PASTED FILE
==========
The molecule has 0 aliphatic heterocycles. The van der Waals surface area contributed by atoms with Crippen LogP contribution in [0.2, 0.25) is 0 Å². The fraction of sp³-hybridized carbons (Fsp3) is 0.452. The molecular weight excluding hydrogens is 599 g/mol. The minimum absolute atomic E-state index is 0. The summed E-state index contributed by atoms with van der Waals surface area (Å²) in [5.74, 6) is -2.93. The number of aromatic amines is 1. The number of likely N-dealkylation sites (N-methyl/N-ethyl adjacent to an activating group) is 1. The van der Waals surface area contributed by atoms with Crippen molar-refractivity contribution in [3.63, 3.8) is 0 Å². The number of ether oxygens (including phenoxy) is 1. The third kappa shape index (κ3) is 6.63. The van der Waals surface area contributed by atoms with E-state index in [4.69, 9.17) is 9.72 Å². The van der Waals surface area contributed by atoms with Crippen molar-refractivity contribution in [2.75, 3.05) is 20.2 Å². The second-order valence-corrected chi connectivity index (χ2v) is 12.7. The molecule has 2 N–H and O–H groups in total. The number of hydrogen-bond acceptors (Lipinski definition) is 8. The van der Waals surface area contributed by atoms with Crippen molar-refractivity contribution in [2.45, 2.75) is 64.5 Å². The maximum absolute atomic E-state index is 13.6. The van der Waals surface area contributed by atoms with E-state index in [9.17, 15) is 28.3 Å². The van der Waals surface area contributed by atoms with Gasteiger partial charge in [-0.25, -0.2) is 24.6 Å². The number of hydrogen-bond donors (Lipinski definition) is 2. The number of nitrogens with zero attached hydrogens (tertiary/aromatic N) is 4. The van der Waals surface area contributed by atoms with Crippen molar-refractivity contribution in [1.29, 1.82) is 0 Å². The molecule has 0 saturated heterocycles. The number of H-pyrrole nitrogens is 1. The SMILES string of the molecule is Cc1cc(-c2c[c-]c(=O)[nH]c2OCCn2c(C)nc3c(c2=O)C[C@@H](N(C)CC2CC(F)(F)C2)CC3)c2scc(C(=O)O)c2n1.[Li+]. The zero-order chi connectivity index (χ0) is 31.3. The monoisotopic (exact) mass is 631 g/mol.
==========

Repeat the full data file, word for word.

The molecule has 0 aliphatic heterocycles. The van der Waals surface area contributed by atoms with Crippen LogP contribution in [0.2, 0.25) is 0 Å². The fraction of sp³-hybridized carbons (Fsp3) is 0.452. The molecular weight excluding hydrogens is 599 g/mol. The minimum absolute atomic E-state index is 0. The summed E-state index contributed by atoms with van der Waals surface area (Å²) in [5.74, 6) is -2.93. The number of aromatic amines is 1. The number of likely N-dealkylation sites (N-methyl/N-ethyl adjacent to an activating group) is 1. The van der Waals surface area contributed by atoms with Crippen molar-refractivity contribution in [3.63, 3.8) is 0 Å². The number of ether oxygens (including phenoxy) is 1. The third kappa shape index (κ3) is 6.63. The van der Waals surface area contributed by atoms with E-state index in [4.69, 9.17) is 9.72 Å². The van der Waals surface area contributed by atoms with Crippen molar-refractivity contribution in [2.75, 3.05) is 20.2 Å². The second-order valence-corrected chi connectivity index (χ2v) is 12.7. The molecule has 2 N–H and O–H groups in total. The number of hydrogen-bond acceptors (Lipinski definition) is 8. The van der Waals surface area contributed by atoms with Crippen molar-refractivity contribution in [2.45, 2.75) is 64.5 Å². The maximum absolute atomic E-state index is 13.6. The van der Waals surface area contributed by atoms with E-state index in [9.17, 15) is 28.3 Å². The van der Waals surface area contributed by atoms with Gasteiger partial charge in [-0.25, -0.2) is 24.6 Å². The number of hydrogen-bond donors (Lipinski definition) is 2. The number of nitrogens with zero attached hydrogens (tertiary/aromatic N) is 4. The van der Waals surface area contributed by atoms with Crippen molar-refractivity contribution in [1.29, 1.82) is 0 Å². The molecule has 0 saturated heterocycles. The number of H-pyrrole nitrogens is 1. The SMILES string of the molecule is Cc1cc(-c2c[c-]c(=O)[nH]c2OCCn2c(C)nc3c(c2=O)C[C@@H](N(C)CC2CC(F)(F)C2)CC3)c2scc(C(=O)O)c2n1.[Li+]. The zero-order chi connectivity index (χ0) is 31.3. The monoisotopic (exact) mass is 631 g/mol.